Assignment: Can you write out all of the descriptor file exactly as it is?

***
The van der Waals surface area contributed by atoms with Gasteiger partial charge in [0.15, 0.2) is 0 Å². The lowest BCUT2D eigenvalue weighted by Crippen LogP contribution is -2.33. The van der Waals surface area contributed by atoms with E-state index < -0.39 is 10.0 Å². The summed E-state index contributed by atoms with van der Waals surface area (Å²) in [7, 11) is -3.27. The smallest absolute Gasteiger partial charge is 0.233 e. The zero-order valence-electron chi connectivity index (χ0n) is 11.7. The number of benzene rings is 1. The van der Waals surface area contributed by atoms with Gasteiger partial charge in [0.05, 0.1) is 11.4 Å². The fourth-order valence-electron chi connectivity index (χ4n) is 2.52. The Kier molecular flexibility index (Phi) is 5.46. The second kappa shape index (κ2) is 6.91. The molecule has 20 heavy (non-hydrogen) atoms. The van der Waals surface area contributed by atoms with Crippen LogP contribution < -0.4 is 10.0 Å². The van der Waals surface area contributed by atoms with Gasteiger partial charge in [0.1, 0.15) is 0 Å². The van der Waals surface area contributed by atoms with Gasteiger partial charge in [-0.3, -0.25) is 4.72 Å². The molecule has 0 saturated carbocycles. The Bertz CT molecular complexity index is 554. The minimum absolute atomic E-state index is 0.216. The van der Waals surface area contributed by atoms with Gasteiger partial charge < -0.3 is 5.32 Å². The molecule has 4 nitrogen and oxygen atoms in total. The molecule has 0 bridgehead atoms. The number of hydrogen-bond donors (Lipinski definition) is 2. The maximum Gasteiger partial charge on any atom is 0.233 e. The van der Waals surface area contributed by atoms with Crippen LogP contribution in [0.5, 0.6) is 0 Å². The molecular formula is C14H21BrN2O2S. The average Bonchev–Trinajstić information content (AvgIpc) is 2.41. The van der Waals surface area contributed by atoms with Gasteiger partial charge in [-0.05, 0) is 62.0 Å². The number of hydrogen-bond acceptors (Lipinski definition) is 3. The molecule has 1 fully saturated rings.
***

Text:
The van der Waals surface area contributed by atoms with Gasteiger partial charge in [0.15, 0.2) is 0 Å². The lowest BCUT2D eigenvalue weighted by Crippen LogP contribution is -2.33. The van der Waals surface area contributed by atoms with E-state index < -0.39 is 10.0 Å². The summed E-state index contributed by atoms with van der Waals surface area (Å²) in [7, 11) is -3.27. The smallest absolute Gasteiger partial charge is 0.233 e. The zero-order valence-electron chi connectivity index (χ0n) is 11.7. The number of benzene rings is 1. The van der Waals surface area contributed by atoms with Gasteiger partial charge in [0.05, 0.1) is 11.4 Å². The fourth-order valence-electron chi connectivity index (χ4n) is 2.52. The Kier molecular flexibility index (Phi) is 5.46. The second kappa shape index (κ2) is 6.91. The molecule has 20 heavy (non-hydrogen) atoms. The van der Waals surface area contributed by atoms with Crippen LogP contribution < -0.4 is 10.0 Å². The van der Waals surface area contributed by atoms with Gasteiger partial charge in [0.1, 0.15) is 0 Å². The van der Waals surface area contributed by atoms with Gasteiger partial charge in [-0.3, -0.25) is 4.72 Å². The molecule has 0 saturated carbocycles. The Bertz CT molecular complexity index is 554. The minimum absolute atomic E-state index is 0.216. The van der Waals surface area contributed by atoms with Gasteiger partial charge < -0.3 is 5.32 Å². The molecule has 4 nitrogen and oxygen atoms in total. The molecule has 0 bridgehead atoms. The number of hydrogen-bond donors (Lipinski definition) is 2. The maximum Gasteiger partial charge on any atom is 0.233 e. The van der Waals surface area contributed by atoms with Crippen LogP contribution in [0.5, 0.6) is 0 Å². The molecular formula is C14H21BrN2O2S. The average Bonchev–Trinajstić information content (AvgIpc) is 2.41. The van der Waals surface area contributed by atoms with Gasteiger partial charge in [-0.05, 0) is 62.0 Å². The number of hydrogen-bond acceptors (Lipinski definition) is 3. The molecule has 1 fully saturated rings.